July 20, 2013

Land of the free and mean

Hunger Games, U.S.A. - Paul Krugma, New York Times 

The occasion for these observations is, as you may have guessed, the monstrous farm bill the House passed last week
For decades, farm bills have had two major pieces. One piece offers subsidies to farmers; the other offers nutritional aid to Americans in distress, mainly in the form of food stamps (these days officially known as the Supplemental Nutrition Assistance Program, or SNAP).
So House Republicans voted to maintain farm subsidies — at a higher level than either the Senate or the White House proposed — while completely eliminating food stamps from the bill.
To fully appreciate what just went down, listen to the rhetoric conservatives often use to justify eliminating safety-net programs. It goes something like this: “You’re personally free to help the poor. But the government has no right to take people’s money” — frequently, at this point, they add the words “at the point of a gun” — “and force them to give it to the poor.”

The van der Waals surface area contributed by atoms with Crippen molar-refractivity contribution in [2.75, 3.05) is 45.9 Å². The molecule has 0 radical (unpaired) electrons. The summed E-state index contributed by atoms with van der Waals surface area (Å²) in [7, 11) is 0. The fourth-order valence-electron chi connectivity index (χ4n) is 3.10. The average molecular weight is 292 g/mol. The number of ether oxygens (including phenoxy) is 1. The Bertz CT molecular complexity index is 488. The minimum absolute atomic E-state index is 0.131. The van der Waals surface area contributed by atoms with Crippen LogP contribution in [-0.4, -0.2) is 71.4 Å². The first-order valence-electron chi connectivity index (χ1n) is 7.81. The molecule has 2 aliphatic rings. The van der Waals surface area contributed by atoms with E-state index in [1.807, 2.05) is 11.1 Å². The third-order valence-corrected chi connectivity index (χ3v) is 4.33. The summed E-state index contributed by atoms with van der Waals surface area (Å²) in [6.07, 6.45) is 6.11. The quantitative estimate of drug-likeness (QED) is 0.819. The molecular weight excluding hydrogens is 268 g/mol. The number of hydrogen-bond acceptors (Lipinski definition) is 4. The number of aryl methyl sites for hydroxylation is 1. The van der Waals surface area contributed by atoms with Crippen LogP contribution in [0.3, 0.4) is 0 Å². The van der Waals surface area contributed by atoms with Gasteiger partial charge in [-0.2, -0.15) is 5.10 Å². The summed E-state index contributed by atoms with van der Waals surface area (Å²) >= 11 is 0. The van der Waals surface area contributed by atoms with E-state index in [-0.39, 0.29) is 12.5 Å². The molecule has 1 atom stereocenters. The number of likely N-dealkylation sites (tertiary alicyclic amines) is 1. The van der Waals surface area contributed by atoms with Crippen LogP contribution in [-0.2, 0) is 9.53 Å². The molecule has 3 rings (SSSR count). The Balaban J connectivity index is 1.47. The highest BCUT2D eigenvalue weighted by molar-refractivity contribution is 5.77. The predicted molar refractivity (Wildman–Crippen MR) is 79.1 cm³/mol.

It is, however, apparently perfectly O.K. to take people’s money at the point of a gun and force them to give it to agribusinesses and the wealthy.
Now, some enemies of food stamps don’t quote libertarian philosophy; they quote the Bible instead. Representative Stephen Fincher of Tennessee, for example, cited the New Testament: “The one who is unwilling to work shall not eat.” Sure enough, it turns out that Mr. Fincher has personally received millions in farm subsidies.
Given this awesome double standard — I don’t think the word “hypocrisy” does it justice — it seems almost anti-climactic to talk about facts and figures. But I guess we must.
So: Food stamp usage has indeed soared in recent years, with the percentage of the population receiving stamps rising from 8.7 in 2007 to 15.2 in the most recent data. There is, however, no mystery here. SNAP is supposed to help families in distress, and lately a lot of families have been in distress.